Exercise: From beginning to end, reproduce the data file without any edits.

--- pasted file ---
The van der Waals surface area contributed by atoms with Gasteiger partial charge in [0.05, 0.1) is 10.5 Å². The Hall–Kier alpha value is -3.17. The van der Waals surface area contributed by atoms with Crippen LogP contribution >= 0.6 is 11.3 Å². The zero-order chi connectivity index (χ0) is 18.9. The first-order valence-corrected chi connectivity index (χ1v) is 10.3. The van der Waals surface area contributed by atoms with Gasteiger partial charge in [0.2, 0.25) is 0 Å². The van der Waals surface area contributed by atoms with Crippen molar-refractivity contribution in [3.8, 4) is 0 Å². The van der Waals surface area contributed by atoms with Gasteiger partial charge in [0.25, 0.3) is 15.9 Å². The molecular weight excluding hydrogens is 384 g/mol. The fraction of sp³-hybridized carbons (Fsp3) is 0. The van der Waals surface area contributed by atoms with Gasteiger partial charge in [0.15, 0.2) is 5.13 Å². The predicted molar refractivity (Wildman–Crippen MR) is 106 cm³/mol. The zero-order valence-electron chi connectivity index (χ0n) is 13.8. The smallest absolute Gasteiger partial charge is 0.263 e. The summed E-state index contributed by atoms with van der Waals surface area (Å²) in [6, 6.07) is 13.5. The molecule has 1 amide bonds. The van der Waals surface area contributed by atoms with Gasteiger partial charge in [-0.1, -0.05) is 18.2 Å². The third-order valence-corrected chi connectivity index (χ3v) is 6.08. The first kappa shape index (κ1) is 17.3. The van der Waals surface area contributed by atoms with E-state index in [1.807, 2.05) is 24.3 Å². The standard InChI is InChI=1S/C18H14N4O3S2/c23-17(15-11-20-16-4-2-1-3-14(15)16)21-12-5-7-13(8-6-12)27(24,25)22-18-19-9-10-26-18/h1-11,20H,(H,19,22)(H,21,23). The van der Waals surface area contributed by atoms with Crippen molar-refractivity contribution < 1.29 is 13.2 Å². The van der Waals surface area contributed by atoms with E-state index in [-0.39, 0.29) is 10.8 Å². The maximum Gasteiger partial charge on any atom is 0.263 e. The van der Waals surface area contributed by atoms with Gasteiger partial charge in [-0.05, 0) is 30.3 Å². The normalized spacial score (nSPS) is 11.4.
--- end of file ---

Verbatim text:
The van der Waals surface area contributed by atoms with Gasteiger partial charge in [0.05, 0.1) is 10.5 Å². The Hall–Kier alpha value is -3.17. The van der Waals surface area contributed by atoms with Crippen LogP contribution >= 0.6 is 11.3 Å². The zero-order chi connectivity index (χ0) is 18.9. The first-order valence-corrected chi connectivity index (χ1v) is 10.3. The van der Waals surface area contributed by atoms with Gasteiger partial charge in [0.2, 0.25) is 0 Å². The van der Waals surface area contributed by atoms with Crippen molar-refractivity contribution in [3.8, 4) is 0 Å². The van der Waals surface area contributed by atoms with Gasteiger partial charge in [0.25, 0.3) is 15.9 Å². The molecular weight excluding hydrogens is 384 g/mol. The fraction of sp³-hybridized carbons (Fsp3) is 0. The van der Waals surface area contributed by atoms with Gasteiger partial charge in [0.15, 0.2) is 5.13 Å². The predicted molar refractivity (Wildman–Crippen MR) is 106 cm³/mol. The zero-order valence-electron chi connectivity index (χ0n) is 13.8. The smallest absolute Gasteiger partial charge is 0.263 e. The summed E-state index contributed by atoms with van der Waals surface area (Å²) in [6, 6.07) is 13.5. The molecule has 1 amide bonds. The van der Waals surface area contributed by atoms with Gasteiger partial charge in [-0.1, -0.05) is 18.2 Å². The third-order valence-corrected chi connectivity index (χ3v) is 6.08. The first kappa shape index (κ1) is 17.3. The van der Waals surface area contributed by atoms with E-state index in [1.807, 2.05) is 24.3 Å². The standard InChI is InChI=1S/C18H14N4O3S2/c23-17(15-11-20-16-4-2-1-3-14(15)16)21-12-5-7-13(8-6-12)27(24,25)22-18-19-9-10-26-18/h1-11,20H,(H,19,22)(H,21,23). The van der Waals surface area contributed by atoms with Crippen molar-refractivity contribution < 1.29 is 13.2 Å². The van der Waals surface area contributed by atoms with E-state index in [-0.39, 0.29) is 10.8 Å². The maximum Gasteiger partial charge on any atom is 0.263 e. The van der Waals surface area contributed by atoms with Gasteiger partial charge in [-0.05, 0) is 30.3 Å². The normalized spacial score (nSPS) is 11.4.